On the same day of harvest, soil samples were collected from the plots in both experiments in order to determine the fall population densities of SCN. The reproduction factor for SCN (fall population densities divided by spring population densities) was estimated. This data can help explain which combination of soybean variety and seed treatment is most efficient for suppressing SCN reproduction. For all four soybean varieties planted at the Nashua location, the seed treatments ApronMaxx (fungicides) and Avicta Complete (combination of fungicides, insecticide, and nematicide) did not help reduce SCN reproduction compared to naked seed. The same trend held true for the SCN population densities at the Woodruff small plots. Regardless, the two soybean varieties with SCN resistance had less SCN reproduction than the two SCN susceptible varieties for both the Nashua and Woodruff plots. Seed treatments with a nematicide may not be a sufficient strategy for suppressing SCN.

Eric Clifton, Entomology Ph.D. student at Iowa State University, presented a poster on the results of the field study at the National Entomological Society of America (ESA) Meeting in November 2013. Eric also gave a ten-minute oral presentation on the first year of the field study at the ESA North Central Branch Meeting in March 2014. Eric is in the process of planning greenhouse and lab experiments that will complement the field research, including one that will test varieties of SCN-resistant soybeans that may confer resistance to aphids.

Final Project Results

The two field locations were scouted weekly for soybean aphid populations starting in late June and through mid-September when the populations decreased by more than 75% after one week. Cumulative aphid days (CAD) were generally lower this year compared to last year’s data. At the northeast location, aphid-susceptible plots had an average of 1172 ± 196 CAD; for the northwest location, only 188 ± 11 CAD. During the second week of October, both locations were harvested. Soil samples were taken on the days of harvest and will be processed for determining fall populations of soybean cyst nematode (SCN).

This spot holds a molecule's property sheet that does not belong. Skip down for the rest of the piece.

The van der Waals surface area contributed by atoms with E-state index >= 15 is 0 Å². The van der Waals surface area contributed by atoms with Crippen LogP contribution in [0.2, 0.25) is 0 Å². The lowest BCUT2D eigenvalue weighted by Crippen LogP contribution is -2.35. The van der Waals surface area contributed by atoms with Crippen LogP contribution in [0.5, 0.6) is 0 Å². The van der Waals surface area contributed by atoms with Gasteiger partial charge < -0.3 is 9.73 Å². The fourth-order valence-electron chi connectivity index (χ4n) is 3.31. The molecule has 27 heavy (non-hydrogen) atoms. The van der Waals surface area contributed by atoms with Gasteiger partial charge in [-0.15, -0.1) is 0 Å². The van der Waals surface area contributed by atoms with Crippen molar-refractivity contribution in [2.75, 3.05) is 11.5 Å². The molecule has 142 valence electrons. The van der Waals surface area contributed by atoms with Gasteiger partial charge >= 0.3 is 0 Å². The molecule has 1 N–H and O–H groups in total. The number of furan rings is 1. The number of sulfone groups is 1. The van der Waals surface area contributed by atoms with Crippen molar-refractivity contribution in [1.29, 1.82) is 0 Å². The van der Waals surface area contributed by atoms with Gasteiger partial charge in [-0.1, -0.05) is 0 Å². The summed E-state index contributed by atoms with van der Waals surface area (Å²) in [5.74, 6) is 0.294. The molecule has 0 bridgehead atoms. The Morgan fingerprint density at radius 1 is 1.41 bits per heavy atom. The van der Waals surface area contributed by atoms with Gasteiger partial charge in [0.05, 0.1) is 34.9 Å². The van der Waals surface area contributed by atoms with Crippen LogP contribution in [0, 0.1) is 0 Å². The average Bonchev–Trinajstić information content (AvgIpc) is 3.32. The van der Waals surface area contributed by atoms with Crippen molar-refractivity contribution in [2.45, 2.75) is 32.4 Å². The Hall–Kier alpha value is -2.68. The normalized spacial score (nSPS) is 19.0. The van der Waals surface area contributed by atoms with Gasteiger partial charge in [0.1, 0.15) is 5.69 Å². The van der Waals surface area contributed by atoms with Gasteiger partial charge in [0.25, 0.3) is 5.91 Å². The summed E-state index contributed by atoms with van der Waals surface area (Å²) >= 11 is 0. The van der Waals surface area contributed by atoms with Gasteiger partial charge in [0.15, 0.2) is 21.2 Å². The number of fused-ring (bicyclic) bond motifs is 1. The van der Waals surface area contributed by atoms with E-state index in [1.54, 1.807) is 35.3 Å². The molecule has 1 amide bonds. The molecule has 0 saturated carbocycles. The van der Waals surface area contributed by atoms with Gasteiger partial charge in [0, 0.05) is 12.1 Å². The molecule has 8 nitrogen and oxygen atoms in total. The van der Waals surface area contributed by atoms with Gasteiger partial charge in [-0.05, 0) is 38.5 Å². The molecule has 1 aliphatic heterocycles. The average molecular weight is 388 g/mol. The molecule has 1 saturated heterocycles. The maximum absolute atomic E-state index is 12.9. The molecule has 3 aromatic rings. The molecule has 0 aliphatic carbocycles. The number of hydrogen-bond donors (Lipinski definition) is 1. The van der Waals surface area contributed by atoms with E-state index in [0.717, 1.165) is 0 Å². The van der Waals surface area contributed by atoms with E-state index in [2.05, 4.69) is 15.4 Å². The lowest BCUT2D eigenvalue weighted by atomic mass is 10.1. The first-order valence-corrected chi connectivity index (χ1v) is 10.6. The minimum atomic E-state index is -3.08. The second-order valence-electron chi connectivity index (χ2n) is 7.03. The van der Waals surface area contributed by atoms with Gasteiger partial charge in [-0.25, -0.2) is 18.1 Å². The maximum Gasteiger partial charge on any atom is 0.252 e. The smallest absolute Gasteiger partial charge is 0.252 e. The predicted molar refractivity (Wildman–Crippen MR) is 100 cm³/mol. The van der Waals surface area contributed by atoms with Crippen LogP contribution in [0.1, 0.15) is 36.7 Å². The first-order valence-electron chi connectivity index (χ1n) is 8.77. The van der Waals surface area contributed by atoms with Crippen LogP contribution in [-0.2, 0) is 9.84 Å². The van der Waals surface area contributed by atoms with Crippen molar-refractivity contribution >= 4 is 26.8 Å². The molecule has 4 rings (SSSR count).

Harvest data for the northeast location was put into a mixed-model analysis of variance (ANOVA) and shows significant effects of seed treatment and its interactions with host plant resistance for soybean aphid or SCN. Pooling together all four varieties of soybeans, the plots with the Avicta Complete seed treatment yielded an average of 51.9 bushels/acre compared to the naked (no seed treatment) plots that yielded 44.1 bushels/acre. The same pattern holds true when we only look at the two nematode-susceptible beans. Again, the Avicta Complete treated beans yield significantly higher than the untreated beans. Once we have quantified SCN populations, we can determine whether or not the pest directly impacted yields and if the seed treatment helped to suppress the pest.

Eric Clifton will present data from both the 2013 and 2014 seasons of this project for a ten-minute competitive talk at the Entomological Society of America’s annual meeting that is being held Portland, Oregon on November 2014.

Benefit to Soybean Farmers

Performance Metrics